1) Thoughts, observations, questions about readings from one of the course books (panic virus/
mountains beyond mountains/ghost map). How does the reading tie into class material?
I found it so interesting how chapter 13’s three pages of writing contained much more
information than all the 12 chapters before it combined. I like how the author tries to paint a picture
of an epidemiological map into your mind; it helps understand the concept of Farmer’s “great epi
divide” drastically. Farmer defines the great epi divide as the line in the middle of a page basically.
The people on top of the line are individuals/populations who usually die in their seventies due to
illness caused by old age. The populations under the line are ones that usually die much earlier
than expected and they commonly die of diseases that we have cures for and can treat. It feels as
though everyone else except Farmer has abandoned the treatment of tuberculosis a long time ago.
To me it seems like Farmer and his team are the only ones trying to find more effective cures for
TB, mainly because all wealthy countries have cleared TB and have abandoned further research.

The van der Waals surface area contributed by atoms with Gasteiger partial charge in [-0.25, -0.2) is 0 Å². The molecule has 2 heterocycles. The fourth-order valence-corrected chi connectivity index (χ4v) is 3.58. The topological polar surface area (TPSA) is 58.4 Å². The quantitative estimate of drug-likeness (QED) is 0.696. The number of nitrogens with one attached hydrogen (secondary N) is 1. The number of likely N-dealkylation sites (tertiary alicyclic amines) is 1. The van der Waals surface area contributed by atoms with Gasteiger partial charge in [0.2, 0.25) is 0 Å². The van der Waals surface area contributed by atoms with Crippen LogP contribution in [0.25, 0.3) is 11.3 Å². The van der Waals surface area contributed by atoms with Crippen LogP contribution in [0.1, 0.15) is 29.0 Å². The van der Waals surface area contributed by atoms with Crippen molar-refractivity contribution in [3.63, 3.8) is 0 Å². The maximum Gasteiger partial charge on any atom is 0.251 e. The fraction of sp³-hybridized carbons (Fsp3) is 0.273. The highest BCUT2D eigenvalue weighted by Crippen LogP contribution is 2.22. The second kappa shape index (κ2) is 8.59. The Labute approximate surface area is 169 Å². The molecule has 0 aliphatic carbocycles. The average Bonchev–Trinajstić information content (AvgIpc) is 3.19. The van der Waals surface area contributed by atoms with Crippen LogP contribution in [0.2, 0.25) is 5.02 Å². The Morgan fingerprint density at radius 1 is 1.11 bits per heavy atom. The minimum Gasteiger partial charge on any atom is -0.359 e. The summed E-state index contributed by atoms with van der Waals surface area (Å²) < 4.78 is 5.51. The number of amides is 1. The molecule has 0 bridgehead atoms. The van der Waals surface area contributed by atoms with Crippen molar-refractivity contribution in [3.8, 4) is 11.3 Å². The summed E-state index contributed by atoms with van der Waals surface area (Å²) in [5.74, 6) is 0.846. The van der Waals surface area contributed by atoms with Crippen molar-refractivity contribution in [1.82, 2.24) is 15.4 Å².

Farmer is trying to find a treatment for multiresistant TB; I wonder what medications the treatment
would use, new antibiotics?
Chapter 13 uses many of the concepts talked about in the epidemiology lecture, in terms of
tuberculosis. Farmer talks about how two billion people in the world are infected with TB, but only
10% of the infected actually develop the symptoms. This is considered the pathogenicity of a
disease. For TB the pathogenicity is 10% according to Dr. Farmer. Since the pathogenicity of TB is
quite low, individuals who have the disease but do not possess the symptoms can be spreading the
disease unexpectedly (carrier state). He also talks about the mode of transmission for TB. He says
that TB is spread through sneezes and coughs. This mode of transmission is called airborne
transmission in epidemiological terms. He talks about places and people who are more susceptible
to TB. For places, he c